NEW YORK (Reuters) – Huntsman Corp (HUN.N: Quote, Profile, Research, Stock Buzz) said on Friday it welcomed a shareholder proposal to salvage a $6.5 billion takeover of the chemicals company by a unit of U.S. buyout firm Apollo Management.
Apollo's Hexion Specialty Chemicals unit has been locked in a legal battle to get out of the $28-per-share deal, reached last year at the height of the leveraged-buyout boom.
Since then, the credit markets have seized up, making the math behind the deal no longer attractive. In June, Hexion filed suit against Huntsman seeking to limit its liability in the event that the deal fell apart.
It said at the time bank financing for the deal was in jeopardy due to Huntsman's financial condition.
Huntsman fought back, suing Apollo and its partners, seeking $3 billion damages.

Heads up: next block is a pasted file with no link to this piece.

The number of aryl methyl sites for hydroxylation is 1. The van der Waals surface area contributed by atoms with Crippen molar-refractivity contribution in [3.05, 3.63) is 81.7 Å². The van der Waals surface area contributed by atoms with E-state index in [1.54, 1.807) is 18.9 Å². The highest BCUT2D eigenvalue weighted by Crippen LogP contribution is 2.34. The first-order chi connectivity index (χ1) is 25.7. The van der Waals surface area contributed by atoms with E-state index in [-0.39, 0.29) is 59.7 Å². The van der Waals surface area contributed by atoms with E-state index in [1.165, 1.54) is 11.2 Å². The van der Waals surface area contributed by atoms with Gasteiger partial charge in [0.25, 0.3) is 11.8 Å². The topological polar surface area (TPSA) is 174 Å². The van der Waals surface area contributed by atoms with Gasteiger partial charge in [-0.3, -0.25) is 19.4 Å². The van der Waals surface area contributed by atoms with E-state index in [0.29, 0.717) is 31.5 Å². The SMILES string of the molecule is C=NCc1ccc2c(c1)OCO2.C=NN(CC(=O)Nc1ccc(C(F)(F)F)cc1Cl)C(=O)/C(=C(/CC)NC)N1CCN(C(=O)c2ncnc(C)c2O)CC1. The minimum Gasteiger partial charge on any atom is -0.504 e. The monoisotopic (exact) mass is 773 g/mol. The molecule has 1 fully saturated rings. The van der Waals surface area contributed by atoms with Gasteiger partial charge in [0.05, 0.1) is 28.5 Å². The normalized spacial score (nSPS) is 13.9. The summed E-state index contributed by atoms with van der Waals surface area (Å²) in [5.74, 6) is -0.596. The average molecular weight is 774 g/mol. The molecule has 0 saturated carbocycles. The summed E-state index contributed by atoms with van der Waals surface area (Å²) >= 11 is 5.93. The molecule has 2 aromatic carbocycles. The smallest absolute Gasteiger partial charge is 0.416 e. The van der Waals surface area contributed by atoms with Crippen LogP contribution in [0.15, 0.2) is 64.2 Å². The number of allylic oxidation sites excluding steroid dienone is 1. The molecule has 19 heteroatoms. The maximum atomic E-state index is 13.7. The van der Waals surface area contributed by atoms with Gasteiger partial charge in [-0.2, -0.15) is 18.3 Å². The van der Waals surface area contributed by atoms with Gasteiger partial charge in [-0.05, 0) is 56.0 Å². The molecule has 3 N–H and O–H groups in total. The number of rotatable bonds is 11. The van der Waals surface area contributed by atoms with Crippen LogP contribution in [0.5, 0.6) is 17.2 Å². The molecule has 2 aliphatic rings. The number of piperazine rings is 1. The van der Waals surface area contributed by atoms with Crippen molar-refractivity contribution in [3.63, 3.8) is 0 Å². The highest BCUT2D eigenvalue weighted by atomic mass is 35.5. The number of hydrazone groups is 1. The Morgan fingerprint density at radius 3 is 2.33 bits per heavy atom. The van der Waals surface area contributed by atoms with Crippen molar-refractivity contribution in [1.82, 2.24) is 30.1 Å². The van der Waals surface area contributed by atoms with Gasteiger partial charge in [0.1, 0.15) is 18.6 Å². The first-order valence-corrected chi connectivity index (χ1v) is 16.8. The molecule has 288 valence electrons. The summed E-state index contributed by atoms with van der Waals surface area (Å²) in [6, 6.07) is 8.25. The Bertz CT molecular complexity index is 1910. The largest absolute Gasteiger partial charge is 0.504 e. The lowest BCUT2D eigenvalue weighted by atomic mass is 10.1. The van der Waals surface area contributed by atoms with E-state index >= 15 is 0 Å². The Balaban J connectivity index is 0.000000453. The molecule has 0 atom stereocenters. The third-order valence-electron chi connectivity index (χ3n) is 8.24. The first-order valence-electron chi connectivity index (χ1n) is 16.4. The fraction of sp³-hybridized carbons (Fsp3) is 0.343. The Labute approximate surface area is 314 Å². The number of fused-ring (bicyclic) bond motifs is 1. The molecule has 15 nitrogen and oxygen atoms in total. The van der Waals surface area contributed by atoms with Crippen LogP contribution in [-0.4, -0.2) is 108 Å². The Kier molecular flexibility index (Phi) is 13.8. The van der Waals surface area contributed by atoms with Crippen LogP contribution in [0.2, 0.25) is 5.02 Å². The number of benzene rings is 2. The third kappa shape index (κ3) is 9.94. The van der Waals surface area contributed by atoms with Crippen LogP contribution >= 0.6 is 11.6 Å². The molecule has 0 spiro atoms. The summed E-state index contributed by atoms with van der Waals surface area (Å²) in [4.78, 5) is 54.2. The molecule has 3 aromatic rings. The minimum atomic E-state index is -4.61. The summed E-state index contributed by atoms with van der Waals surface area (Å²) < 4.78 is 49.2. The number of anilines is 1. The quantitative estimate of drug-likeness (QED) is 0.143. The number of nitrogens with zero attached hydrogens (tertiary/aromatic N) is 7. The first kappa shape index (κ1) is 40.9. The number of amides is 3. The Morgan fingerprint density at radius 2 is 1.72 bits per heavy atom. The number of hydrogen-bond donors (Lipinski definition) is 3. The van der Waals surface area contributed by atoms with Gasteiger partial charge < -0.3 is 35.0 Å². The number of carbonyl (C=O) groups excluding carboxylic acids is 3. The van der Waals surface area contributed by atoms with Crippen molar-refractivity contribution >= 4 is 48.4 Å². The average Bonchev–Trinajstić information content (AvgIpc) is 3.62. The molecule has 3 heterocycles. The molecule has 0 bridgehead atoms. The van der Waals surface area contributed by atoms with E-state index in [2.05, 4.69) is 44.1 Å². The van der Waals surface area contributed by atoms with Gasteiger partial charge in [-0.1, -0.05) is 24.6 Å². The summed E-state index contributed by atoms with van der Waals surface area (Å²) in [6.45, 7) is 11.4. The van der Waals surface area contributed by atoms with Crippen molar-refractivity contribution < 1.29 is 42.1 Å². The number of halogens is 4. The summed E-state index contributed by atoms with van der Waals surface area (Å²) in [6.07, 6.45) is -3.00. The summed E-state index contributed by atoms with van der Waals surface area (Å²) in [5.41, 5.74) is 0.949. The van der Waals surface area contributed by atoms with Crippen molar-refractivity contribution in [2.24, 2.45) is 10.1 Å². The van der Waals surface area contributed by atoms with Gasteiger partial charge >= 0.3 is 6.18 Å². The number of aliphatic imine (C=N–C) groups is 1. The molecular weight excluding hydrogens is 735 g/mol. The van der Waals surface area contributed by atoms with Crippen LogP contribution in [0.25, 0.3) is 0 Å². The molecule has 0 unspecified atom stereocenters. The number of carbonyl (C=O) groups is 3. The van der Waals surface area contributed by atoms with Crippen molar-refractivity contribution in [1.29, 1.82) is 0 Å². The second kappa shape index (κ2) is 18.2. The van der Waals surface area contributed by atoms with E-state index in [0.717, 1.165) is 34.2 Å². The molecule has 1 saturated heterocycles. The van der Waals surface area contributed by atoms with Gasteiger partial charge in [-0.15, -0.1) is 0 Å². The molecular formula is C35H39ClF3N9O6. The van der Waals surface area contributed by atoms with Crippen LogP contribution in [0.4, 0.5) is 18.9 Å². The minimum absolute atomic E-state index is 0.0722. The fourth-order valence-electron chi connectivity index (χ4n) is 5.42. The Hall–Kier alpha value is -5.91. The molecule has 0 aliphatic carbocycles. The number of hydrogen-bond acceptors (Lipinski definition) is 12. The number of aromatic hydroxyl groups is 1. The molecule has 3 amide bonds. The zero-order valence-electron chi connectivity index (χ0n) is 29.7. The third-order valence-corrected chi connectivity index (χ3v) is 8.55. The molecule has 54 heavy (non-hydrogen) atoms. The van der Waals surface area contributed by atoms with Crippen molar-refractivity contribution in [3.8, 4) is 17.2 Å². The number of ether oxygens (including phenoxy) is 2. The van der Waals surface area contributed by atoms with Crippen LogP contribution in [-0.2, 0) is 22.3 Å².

On Thursday, hedge funds Citadel Investment Group, D.E. Shaw & Co, MatlinPatterson Global Advisers LLC and Pentwater Growth Fund Ltd — all Huntsman shareholders — offered a plan to finance at least $500 million of the deal, according to a letter sent to Apollo and Hexion.
That offer came less than two weeks before a trial is set to begin in Delaware to hear the case.
Apollo's Hexion late Thursday rejected the plan, saying that while it appreciated the shareholders' efforts, the proposal “does not come close to making the combined company solvent” due to a “dramatic increase in Huntsman's net debt and decrease in its earnings since last July.”
Huntsman countered on Friday that its management “firmly believes that the combination of Hexion and Huntsman Corporation will be solvent”.
Huntsman's shares closed on Thursday at $13.10.
(Reporting by Paritosh Bansal and Megan Davies; Editing by Steve Orlofsky)